Asteroid hits Earth in ‘magnificent’ spectacle over Europa

While the US was busy celebrating the Super Bowl on Sunday night, the Europeans had their own spectacle. A bright flash ripped across the sky over western Europe early Monday morning as an asteroid discovered just hours earlier smashed into Earth’s atmosphere.

The asteroid, named Sar2667, was first spotted in Hungary on the evening of February 12 by astronomer Krisztián Sárneczky. He told that he found the asteroid during a routine near-Earth object search using a 2-foot telescope.

“It was immediately clear it was NEO, but it wasn’t particularly fast in the sky,” he said, “because it was headed straight for us and it was faint.”

After additional observatories confirmed its existence and trajectory, European Space Agency operations released a statement Sunday night saying the 1-meter meteoroid was expected sure to strike the atmosphere over Northern France later in the night.

A “very bright final flash of the meteor” was spotted just before 3 a.m. UT, confirming that the small asteroid, now called 2023 CX1, had entered Earth’s atmosphere, the International Meteor Organization said. It struck near Rouen, the capital of France’s Normandy region.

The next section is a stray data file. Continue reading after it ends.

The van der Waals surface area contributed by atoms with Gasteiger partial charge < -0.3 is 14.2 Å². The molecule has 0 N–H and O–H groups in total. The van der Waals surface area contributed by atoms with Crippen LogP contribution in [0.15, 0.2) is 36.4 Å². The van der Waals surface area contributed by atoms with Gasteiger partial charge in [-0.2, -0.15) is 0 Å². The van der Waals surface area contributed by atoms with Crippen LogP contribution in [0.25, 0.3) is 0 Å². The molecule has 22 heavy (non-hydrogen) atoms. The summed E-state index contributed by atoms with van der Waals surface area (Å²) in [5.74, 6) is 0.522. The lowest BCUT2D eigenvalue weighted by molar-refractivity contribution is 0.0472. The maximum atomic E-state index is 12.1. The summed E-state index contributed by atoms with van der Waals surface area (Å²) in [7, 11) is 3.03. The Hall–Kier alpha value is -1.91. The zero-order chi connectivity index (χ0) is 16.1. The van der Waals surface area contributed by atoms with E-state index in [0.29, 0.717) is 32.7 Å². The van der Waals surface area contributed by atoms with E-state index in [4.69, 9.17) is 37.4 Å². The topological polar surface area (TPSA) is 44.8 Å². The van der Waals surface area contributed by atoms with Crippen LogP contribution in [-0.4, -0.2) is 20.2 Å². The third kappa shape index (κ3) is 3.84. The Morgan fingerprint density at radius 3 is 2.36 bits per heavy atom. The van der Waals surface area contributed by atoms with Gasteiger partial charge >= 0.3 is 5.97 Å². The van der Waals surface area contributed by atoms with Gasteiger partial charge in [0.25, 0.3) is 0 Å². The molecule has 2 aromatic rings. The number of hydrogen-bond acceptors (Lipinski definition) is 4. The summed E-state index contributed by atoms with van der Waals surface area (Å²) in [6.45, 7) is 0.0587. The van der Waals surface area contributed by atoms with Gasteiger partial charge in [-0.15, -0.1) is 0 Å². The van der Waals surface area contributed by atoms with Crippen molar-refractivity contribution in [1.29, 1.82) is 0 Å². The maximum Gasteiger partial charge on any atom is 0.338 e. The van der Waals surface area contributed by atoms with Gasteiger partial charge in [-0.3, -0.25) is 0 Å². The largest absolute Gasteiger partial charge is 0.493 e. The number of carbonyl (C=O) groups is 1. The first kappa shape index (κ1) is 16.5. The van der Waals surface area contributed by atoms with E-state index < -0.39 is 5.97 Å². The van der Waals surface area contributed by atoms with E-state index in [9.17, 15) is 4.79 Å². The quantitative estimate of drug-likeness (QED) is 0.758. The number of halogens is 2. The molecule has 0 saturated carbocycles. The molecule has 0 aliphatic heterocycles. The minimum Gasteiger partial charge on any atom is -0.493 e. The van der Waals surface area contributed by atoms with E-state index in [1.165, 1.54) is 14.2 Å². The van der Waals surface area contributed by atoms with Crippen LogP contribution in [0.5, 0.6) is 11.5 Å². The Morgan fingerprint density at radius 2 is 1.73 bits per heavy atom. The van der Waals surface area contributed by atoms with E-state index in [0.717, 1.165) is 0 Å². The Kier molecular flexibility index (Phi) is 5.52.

“Just saw it and it was awesome,” one person tweeted, along with video of the asteroid falling across the English Channel overlooking France. “Came down straight on time. 2:59. Green like a bright emerald, then very quickly bright orange. Absolutely phenomenal view…”

The American Meteor Society has received 40 reports of the fireball from England, the Netherlands, Belgium and France.

This is only the seventh time an asteroid has been spotted before hitting the planet. And the latest event came almost exactly 10 years after a meteor exploded over Chelyabinsk, Russia, on February 15, 2013, and a shock wave Almost 1,200 people were injured and windows shattered 3,600 apartment blocks. According to EarthSky, the asteroid was about 20 times larger than Monday’s, with an estimated size of 65 feet and traveling at 12 miles per second when it struck the atmosphere.

This was the second time Sárneczky had found an asteroid before hitting Earth. In March 2022, he found an asteroid, now known as 2022 EB5, measuring about 10 feet across just two hours before it collided with Earth just north of Iceland.

“At the time, I thought it was a one-time event,” Sárneczky told “I was wrong.”

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